It’s time to highlight another week of storytelling in Voice by the staff and volunteers at the Seanchai Library. As always, all times SLT, and this week’s events are held at The Dickens Project.
Sunday, December 10th
13:00: Tea-Time with Dickens
Join Seanchai Library at Redemption Square. for more from Oliver Twist to share, and a pivotal chapter from Great Expectations.
14:00: Dancing with Elrik Merlin
Elrik Merlin has been a Second Life resident for almost 11 years, and a presenter on Radio Riel for over ten. He programmes the station’s Main Stream two days a week, and handles technical aspects of the station along with international music licensing. He also co-hosts Designing Worlds, the popular TV series on design and designers in virtual worlds. He occasionally DJs for friends and good causes.
The following notes are taken from the 4:00pm PST Sansar Product Meeting held on Friday, December 8th. Product Meetings are usually held every Friday at 9:30am PST and 4:00pm PST, and are open to all. There is currently no set agenda, and the meetings are a mix of voice and text. The official meeting notes are published in the week following each pair of meetings, while venues change each week, and are listed in the Meet-up Announcements. and the Sansar Atlas events section.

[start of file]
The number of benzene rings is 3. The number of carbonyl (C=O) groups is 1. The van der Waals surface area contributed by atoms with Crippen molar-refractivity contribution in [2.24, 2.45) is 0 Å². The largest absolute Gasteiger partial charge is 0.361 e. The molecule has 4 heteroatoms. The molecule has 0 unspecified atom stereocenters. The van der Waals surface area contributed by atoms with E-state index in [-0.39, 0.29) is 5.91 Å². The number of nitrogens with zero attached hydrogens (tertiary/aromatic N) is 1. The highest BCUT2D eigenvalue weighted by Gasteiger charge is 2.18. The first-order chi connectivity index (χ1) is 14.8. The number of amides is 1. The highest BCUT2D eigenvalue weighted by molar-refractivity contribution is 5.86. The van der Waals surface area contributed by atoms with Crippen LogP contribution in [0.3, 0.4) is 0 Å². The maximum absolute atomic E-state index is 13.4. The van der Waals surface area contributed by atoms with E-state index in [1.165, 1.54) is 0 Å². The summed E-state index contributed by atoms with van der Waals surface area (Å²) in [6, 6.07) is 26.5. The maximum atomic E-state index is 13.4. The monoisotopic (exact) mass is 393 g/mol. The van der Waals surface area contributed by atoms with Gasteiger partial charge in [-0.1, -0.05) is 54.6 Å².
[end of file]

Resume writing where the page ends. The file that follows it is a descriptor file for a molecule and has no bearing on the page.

The afternoon Product Meeting featured a drop-in by Ebbe Altberg, the Lab’s CEO, and notes on his comments, with audio extracts are included in this update.
This is still on-course for a deployment – mostly likely during week #51, commencing Monday, December 18th, 2017. For a summary of some of the items included in the release, please refer to my December 1st Product Meeting notes. The following covers only those items in addition to that breakdown, and which were noted in the December 8th meetings: